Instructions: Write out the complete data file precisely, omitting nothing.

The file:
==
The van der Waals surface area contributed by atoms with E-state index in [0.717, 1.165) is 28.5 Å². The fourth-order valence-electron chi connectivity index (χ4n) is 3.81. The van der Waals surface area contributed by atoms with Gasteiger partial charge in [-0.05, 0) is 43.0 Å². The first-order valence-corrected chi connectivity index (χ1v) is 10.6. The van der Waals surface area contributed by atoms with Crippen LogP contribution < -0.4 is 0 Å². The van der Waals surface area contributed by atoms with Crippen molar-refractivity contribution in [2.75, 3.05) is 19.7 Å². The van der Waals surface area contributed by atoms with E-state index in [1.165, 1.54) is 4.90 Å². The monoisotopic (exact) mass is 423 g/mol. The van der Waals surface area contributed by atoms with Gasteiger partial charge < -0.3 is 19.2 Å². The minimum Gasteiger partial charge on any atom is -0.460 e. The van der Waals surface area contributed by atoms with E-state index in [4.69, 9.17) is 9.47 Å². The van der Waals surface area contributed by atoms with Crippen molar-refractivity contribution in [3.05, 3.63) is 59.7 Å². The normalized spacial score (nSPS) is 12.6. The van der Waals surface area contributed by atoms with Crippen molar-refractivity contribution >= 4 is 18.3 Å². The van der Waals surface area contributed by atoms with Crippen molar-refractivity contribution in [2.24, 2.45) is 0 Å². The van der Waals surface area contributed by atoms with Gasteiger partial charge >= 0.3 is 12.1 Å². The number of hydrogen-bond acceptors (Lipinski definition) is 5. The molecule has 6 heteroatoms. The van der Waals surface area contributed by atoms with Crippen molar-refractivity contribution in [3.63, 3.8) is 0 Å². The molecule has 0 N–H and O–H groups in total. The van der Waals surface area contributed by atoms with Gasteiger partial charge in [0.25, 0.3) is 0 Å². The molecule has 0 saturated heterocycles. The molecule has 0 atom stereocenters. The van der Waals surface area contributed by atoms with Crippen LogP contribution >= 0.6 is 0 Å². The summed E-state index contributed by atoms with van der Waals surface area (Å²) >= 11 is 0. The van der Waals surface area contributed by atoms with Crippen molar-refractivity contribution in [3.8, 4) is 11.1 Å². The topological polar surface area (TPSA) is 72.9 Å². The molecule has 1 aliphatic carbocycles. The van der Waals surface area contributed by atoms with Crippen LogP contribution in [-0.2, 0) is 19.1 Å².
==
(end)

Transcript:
The van der Waals surface area contributed by atoms with E-state index in [0.717, 1.165) is 28.5 Å². The fourth-order valence-electron chi connectivity index (χ4n) is 3.81. The van der Waals surface area contributed by atoms with Gasteiger partial charge in [-0.05, 0) is 43.0 Å². The first-order valence-corrected chi connectivity index (χ1v) is 10.6. The van der Waals surface area contributed by atoms with Crippen LogP contribution < -0.4 is 0 Å². The van der Waals surface area contributed by atoms with Crippen molar-refractivity contribution in [2.75, 3.05) is 19.7 Å². The van der Waals surface area contributed by atoms with E-state index in [1.165, 1.54) is 4.90 Å². The monoisotopic (exact) mass is 423 g/mol. The van der Waals surface area contributed by atoms with Gasteiger partial charge < -0.3 is 19.2 Å². The minimum Gasteiger partial charge on any atom is -0.460 e. The van der Waals surface area contributed by atoms with E-state index in [4.69, 9.17) is 9.47 Å². The van der Waals surface area contributed by atoms with Crippen molar-refractivity contribution in [3.05, 3.63) is 59.7 Å². The normalized spacial score (nSPS) is 12.6. The van der Waals surface area contributed by atoms with Crippen molar-refractivity contribution >= 4 is 18.3 Å². The van der Waals surface area contributed by atoms with Crippen molar-refractivity contribution in [2.24, 2.45) is 0 Å². The van der Waals surface area contributed by atoms with Gasteiger partial charge >= 0.3 is 12.1 Å². The number of hydrogen-bond acceptors (Lipinski definition) is 5. The molecule has 6 heteroatoms. The van der Waals surface area contributed by atoms with Crippen molar-refractivity contribution in [3.63, 3.8) is 0 Å². The molecule has 0 N–H and O–H groups in total. The van der Waals surface area contributed by atoms with Gasteiger partial charge in [0.25, 0.3) is 0 Å². The molecule has 0 saturated heterocycles. The molecule has 0 atom stereocenters. The van der Waals surface area contributed by atoms with Crippen LogP contribution >= 0.6 is 0 Å². The summed E-state index contributed by atoms with van der Waals surface area (Å²) >= 11 is 0. The van der Waals surface area contributed by atoms with Crippen molar-refractivity contribution in [3.8, 4) is 11.1 Å². The topological polar surface area (TPSA) is 72.9 Å². The molecule has 1 aliphatic carbocycles. The van der Waals surface area contributed by atoms with Crippen LogP contribution in [-0.2, 0) is 19.1 Å².